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Douglas Fuchs

Professor of Special Education and Nicholas Hobbs Chair of Special Education and Human Development and Professor Pediatrics in the Vanderbilt University Medical School

Special education expert on interventions for children with learning disabilities and behavior disorders.


Before joining the Vanderbilt faculty in 1985, Doug Fuchs was an assistant first-grade teacher in a private school in Baltimore for children with severe behavior problems. He also was a fourth-grade classroom teacher in a public school outside Philadelphia and a school psychologist in the Minneapolis Public Schools. At Vanderbilt, he has been principal investigator of 50 federally-sponsored research grants. They have facilitated development of models of service delivery, assessments and instructional approaches. He is currently exploring the importance of “hybrid” cognitively-focused and skills-based academic interventions for most difficult-to-teach children.

Media Appearances

  • Explainer: Texas was educating 30% fewer special-ed kids. Here's how we figured out why.

    Have innovative new teaching techniques reduced the need for special education? This is the Texas Education Agency's explanation, and so to evaluate it thoroughly, the Chronicle brought it to Douglas Fuchs, a Vanderbilt University professor who played a leading role in developing the techniques at issue, known as "Response to Intervention." Fuchs said the techniques are being used nationwide and haven't lowered special ed rates anywhere else. "RTI has not reduced the number of kids requiring special ed," he said. (The numbers bear that out: The states that have passed laws implementing RTI actually serve a higher percentage of kids in special ed than states that have not passed such laws, according to a Chronicle data analysis).

    August 10th, 2018

  • Why 2 Vanderbilt professors are warning against a report on a common education practice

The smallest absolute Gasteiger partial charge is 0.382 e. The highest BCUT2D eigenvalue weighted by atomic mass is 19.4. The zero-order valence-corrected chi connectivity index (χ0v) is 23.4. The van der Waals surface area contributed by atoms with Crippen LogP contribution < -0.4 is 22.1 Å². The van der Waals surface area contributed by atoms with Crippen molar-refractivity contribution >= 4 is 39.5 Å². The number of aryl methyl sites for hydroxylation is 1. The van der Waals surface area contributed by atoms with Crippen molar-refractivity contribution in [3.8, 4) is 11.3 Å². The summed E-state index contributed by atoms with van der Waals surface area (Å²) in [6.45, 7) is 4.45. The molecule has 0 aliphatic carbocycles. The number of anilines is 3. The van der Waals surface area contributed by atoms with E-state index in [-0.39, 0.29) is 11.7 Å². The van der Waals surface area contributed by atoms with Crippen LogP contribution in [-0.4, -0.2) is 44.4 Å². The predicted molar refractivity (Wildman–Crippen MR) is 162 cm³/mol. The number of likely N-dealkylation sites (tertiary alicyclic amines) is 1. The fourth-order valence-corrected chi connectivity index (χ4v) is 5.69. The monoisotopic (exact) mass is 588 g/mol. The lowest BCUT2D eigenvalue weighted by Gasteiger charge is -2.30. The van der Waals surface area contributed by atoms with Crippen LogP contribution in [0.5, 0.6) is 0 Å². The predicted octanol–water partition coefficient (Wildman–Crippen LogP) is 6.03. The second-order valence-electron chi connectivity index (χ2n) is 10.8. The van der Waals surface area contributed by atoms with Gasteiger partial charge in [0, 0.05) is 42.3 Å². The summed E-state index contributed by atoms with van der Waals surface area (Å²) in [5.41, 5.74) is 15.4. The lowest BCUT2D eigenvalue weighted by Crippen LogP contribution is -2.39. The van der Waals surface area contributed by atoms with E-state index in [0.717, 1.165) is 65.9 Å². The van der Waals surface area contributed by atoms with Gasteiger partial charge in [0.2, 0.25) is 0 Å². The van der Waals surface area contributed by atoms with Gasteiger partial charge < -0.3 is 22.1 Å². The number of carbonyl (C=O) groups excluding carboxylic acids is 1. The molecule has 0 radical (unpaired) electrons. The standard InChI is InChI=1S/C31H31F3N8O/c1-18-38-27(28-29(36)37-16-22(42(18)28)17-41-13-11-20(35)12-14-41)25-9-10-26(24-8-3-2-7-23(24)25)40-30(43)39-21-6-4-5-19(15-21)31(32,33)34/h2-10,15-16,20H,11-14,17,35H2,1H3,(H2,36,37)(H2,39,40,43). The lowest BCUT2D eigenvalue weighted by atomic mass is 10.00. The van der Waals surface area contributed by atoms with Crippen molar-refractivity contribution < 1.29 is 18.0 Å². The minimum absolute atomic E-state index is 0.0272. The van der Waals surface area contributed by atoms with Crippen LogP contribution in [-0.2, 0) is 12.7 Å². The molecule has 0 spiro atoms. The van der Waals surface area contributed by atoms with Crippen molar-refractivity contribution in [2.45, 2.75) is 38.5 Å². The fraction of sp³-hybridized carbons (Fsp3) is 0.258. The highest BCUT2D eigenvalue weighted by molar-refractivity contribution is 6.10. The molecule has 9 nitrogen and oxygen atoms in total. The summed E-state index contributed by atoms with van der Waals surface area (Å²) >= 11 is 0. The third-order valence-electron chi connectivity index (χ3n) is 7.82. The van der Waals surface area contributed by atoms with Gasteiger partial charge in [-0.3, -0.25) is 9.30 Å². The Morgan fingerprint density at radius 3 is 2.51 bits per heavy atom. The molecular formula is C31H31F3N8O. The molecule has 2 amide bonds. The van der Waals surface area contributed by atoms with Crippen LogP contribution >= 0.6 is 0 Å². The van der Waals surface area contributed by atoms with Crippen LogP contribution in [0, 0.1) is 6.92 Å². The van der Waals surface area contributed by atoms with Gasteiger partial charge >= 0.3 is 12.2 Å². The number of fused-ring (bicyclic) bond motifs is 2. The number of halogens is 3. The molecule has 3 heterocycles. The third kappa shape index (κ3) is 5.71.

But Vanderbilt University professors Doug and Lynn Fuchs say within a report studying the there are flaws in the national study, and there are enough anecdotal results to bring into question the national study's findings. "There are lots and lots of questions surrounding this evaluation of RTI," Doug Fuchs said. "When we came to a conclusion after looking at the study, we found you can't conclude anything about how it is conducted."

    August 16th, 2017

  • Benefits Seen for Students Teaching Virtual Pupils

    Douglas H. Fuchs, a special education professor at Vanderbilt and developer of Peer-Assisted Learning Strategies, a popular reciprocal-learning program, said he has seen similar benefits in his own studies of real-life students involved in peer tutoring in math. In those studies, high-achieving students, as well as tutees, benefited, which Mr. Fuchs said could mean “there really is something important for the ‘teacher’ if the context is smartly set up and children are provided with appropriate training, guidance [and] direction.”

    October 28th, 2010


Ph.D., University of Minnesota

M.S., University of Pennsylvania

B.A., John Hopkins University


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